According to Bucharest, Bulgaria and Romania will implement the Schengen Act in their air and sea borders from March 2024. Interior Minister Gerhard Garner (ÖVP) made the offer at the beginning of December.
The agreement was reached on 23 December between the Interior Ministries in Vienna, Sofia and Bucharest, and was then discussed through diplomatic channels, foreign ministries and EU delegations, thus becoming legally incorporated into the decisions of the Permanent Delegation. (COREPER) continued by the Romanian Ministry of the Interior.
Negotiations “in full swing”
Accordingly, negotiations on full Schengen membership should continue “at full speed” next year, taking into account Austria's demands for increased external border protection and the Dublin III regulation.
In its broadcast, the Interior Ministry in Bucharest thanked the European Commission and the Spanish EU Council Presidency and the Interior Ministries in Vienna and Sofia for “constructive discussions”. A short time later, Romanian Prime Minister Marcel Ciolagu announced in a Facebook post that his country's authorities were determined to successfully conclude negotiations on full Schengen membership next year.
Finally alone with denial
The refusal to ratify has for months strained relations with the two countries, whose economies are heavily involved in Austria. Romania has temporarily recalled its ambassador and economic sanctions are also under consideration.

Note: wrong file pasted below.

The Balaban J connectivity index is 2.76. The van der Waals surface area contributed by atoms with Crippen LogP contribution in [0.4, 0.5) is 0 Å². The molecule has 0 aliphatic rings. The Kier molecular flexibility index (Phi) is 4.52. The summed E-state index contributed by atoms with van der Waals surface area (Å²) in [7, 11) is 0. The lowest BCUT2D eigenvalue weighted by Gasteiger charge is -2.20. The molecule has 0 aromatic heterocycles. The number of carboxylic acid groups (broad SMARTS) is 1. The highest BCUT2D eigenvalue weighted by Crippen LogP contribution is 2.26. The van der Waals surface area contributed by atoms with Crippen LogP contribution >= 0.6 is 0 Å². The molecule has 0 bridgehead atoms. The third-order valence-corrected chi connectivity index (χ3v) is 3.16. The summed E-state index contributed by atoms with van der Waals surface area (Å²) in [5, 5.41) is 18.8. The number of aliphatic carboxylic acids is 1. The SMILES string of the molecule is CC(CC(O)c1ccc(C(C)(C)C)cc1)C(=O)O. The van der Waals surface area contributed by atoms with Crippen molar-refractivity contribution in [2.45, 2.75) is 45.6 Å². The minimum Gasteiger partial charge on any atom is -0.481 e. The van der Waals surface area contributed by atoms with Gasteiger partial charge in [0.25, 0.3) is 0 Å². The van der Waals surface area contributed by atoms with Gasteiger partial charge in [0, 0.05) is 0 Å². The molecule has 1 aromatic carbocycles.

Austria is currently alone within the EU in its opposition to the Schengen accession of Bulgaria and Romania. The Dutch Justice Ministry announced before Christmas that it was withdrawing its veto against Bulgaria's membership of the Schengen area based on deficiencies in the law. However, this change of course still needs to be confirmed by a vote in the Dutch parliament.
We have been waiting for years for the freedom to travel
The visa-free zone of the Schengen area currently covers 27 European countries with 400 million citizens. It includes 23 EU countries and four partner countries: Switzerland, Norway, Iceland and Liechtenstein.
After more than ten years of waiting, the Schengen countries once again slammed the door in the face of EU members Bulgaria and Romania at the end of last year. At the time, Austria vetoed the two countries' approval, and the Netherlands voted against Bulgaria's application.